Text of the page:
New technologies, processes, methods, applications, and adaptations at the time a proposal is submitted will be considered.

The CSO process consists of submission of a written solution brief, an oral presentation if applicable, and a request for proposal.

Currently, FEDSIM is accepting briefs for three Defense DepartmentCSO solicitations: AFWERX Hub, Marine Maker and the Joint Artificial Intelligence Center Humanitarian Assistance and Disaster Relief DAMAGE.

The Defense Innovation Unit also uses CSOs to speed up vendor selection for innovative needs.”

Other Transaction Agreements (OTA’s) Change Defense Acquisition For The Duration


Image: https://twitter.com/hashtag/othertransactionagreements?src=hash


“For some time the DOD has been trying a number of ways to speed up the identification and acquisition of … innovative? non-traditional? prototypical? …  technologies or capabilities. It wants a third offset, a reasonable aspiration.

The OTAs can be a way to trap it in a way open competitions or wired traditional acquisition and their seemingly inevitable protests cannot.”


“Can a defense acquisition approach restore the military advantages Pentagon planners say the U.S. has lost over the past 30 years? If so, contractors should get used to living with two parallel acquisition systems. The regular Defense version of the Federal Acquisition Regulation. And, of course, the burgeoning Other Transaction Authority (or Agreement).

“Other” can be a scary word. Everyone professes loathing for the FAR and the DFAR because how they ostensibly slow everything down. But whole armies of sales and business development people have invested careers and gotten wealthy by playing the traditional FAR and defense acquisition systems the way Paganini played the violin. OTAs threaten that.

Not that OTAs are new. They date to the early 1960s. But they’re like an unused kitchen utensil that, when re-discovered, finds all sorts of convenient uses. For defense acquisition, OTA’s are out of the rummage drawer.

Congress has encouraged OTAs for obtaining non-traditional technologies from non-traditional vendors. It’s given DoD greater explicit authority to use them. Some OTAs have looked, at least on the surface, like regular deals for regular companies. Two recent awards to Perspecta (old company, new name) from the Defense Information Systems Agency to build the background investigation system come to mind. I’m not prepared to second guess DoD on this one, but OTAs are available to traditional companies doing non-traditional or prototypical things. But not, one hopes, to non-traditional companies doing ordinary things.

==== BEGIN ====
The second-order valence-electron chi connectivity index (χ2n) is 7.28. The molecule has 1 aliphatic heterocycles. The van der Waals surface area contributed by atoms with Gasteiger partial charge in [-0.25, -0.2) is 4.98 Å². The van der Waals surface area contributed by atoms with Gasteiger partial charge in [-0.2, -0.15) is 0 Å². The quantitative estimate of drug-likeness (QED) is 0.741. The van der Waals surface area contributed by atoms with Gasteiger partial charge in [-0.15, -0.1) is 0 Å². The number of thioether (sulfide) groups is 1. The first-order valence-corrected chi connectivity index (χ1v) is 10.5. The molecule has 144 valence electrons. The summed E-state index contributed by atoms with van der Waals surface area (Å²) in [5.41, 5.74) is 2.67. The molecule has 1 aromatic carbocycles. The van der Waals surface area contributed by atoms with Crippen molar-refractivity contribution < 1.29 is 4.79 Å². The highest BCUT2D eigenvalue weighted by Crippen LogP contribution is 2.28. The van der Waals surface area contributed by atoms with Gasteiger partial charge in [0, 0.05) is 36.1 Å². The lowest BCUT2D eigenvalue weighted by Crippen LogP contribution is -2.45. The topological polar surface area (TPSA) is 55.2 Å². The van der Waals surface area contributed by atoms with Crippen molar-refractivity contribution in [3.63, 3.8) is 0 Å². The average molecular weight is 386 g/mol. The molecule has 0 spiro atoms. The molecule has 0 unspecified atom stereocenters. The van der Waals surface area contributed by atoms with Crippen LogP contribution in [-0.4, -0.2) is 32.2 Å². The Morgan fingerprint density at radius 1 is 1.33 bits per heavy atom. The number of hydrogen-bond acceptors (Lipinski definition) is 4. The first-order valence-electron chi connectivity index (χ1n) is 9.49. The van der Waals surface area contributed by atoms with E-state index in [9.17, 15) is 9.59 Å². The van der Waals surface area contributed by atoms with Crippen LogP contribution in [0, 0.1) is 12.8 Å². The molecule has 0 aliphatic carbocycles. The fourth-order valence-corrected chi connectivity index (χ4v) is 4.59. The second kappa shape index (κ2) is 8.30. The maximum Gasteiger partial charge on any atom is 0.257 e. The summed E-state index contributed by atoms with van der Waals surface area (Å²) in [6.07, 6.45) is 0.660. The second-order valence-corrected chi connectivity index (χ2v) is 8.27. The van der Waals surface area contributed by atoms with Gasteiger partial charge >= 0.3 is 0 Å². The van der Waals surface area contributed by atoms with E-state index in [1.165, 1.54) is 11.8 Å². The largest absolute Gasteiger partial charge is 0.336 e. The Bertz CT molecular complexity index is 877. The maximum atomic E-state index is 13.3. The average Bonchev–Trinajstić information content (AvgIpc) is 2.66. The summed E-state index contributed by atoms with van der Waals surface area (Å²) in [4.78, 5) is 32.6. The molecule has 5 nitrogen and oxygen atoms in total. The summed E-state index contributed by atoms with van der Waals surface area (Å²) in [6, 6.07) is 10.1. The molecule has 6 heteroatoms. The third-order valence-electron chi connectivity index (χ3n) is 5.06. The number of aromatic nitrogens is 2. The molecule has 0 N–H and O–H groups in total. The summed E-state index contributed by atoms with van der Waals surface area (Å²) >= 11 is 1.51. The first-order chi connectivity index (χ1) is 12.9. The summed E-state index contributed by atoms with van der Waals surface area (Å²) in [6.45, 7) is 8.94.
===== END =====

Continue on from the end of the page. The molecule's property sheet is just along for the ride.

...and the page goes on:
A deep data analysis by Govini shows OTA activity in DoD having grown by a compound annual rate of 57% for the last six years. The base is small, but in 2018 they amounted to $3.4 billion. OTAs aren’t the only approach DoD uses for its research, development, test and evaluation investments. They only represent 8% of RTD&E spending. But the only part that’s growing. You could say they represent real money.

I mention all this, prompted by the round-number anniversary of D-Day approaching. OTAs fit in with a strategy having to do with numbers.

On D-Day, I think of those numbers. The sheer tonnage of platforms, materiel and, of course, human troops thrown by nations at one another produces wonder to this day. The D-Day invasion consisted of about 175,000 troops including 57,500 Americans. That’s just for the first few days of one piece of the plan to pinch Germany.

Warfare is totally different today because of technology. One 21st century precision bomb can inflict more real damage on an enemy than a squadron of bombers dropping hundreds of bombs over the course of an hour during the 1940s.